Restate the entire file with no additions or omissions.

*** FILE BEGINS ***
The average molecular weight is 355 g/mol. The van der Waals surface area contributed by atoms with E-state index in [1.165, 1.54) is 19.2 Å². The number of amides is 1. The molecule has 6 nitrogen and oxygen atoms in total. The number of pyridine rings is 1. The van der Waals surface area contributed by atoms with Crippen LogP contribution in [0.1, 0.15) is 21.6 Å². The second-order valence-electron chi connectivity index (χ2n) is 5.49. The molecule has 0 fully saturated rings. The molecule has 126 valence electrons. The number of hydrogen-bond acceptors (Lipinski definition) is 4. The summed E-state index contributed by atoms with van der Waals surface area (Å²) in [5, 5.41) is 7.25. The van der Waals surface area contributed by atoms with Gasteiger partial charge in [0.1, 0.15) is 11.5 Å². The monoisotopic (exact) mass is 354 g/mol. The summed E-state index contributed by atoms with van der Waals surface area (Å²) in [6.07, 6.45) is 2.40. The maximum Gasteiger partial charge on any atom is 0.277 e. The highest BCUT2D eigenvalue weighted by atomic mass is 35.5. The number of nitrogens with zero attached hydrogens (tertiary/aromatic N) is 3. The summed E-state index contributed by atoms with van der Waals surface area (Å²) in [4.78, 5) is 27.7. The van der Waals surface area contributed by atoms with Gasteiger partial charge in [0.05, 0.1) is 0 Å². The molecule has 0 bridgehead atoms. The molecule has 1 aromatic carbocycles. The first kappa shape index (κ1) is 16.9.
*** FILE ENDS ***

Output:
The average molecular weight is 355 g/mol. The van der Waals surface area contributed by atoms with E-state index in [1.165, 1.54) is 19.2 Å². The number of amides is 1. The molecule has 6 nitrogen and oxygen atoms in total. The number of pyridine rings is 1. The van der Waals surface area contributed by atoms with Crippen LogP contribution in [0.1, 0.15) is 21.6 Å². The second-order valence-electron chi connectivity index (χ2n) is 5.49. The molecule has 0 fully saturated rings. The molecule has 126 valence electrons. The number of hydrogen-bond acceptors (Lipinski definition) is 4. The summed E-state index contributed by atoms with van der Waals surface area (Å²) in [5, 5.41) is 7.25. The van der Waals surface area contributed by atoms with Gasteiger partial charge in [0.1, 0.15) is 11.5 Å². The monoisotopic (exact) mass is 354 g/mol. The summed E-state index contributed by atoms with van der Waals surface area (Å²) in [6.07, 6.45) is 2.40. The maximum Gasteiger partial charge on any atom is 0.277 e. The highest BCUT2D eigenvalue weighted by atomic mass is 35.5. The number of nitrogens with zero attached hydrogens (tertiary/aromatic N) is 3. The summed E-state index contributed by atoms with van der Waals surface area (Å²) in [4.78, 5) is 27.7. The van der Waals surface area contributed by atoms with Gasteiger partial charge in [0.05, 0.1) is 0 Å². The molecule has 0 bridgehead atoms. The molecule has 1 aromatic carbocycles. The first kappa shape index (κ1) is 16.9.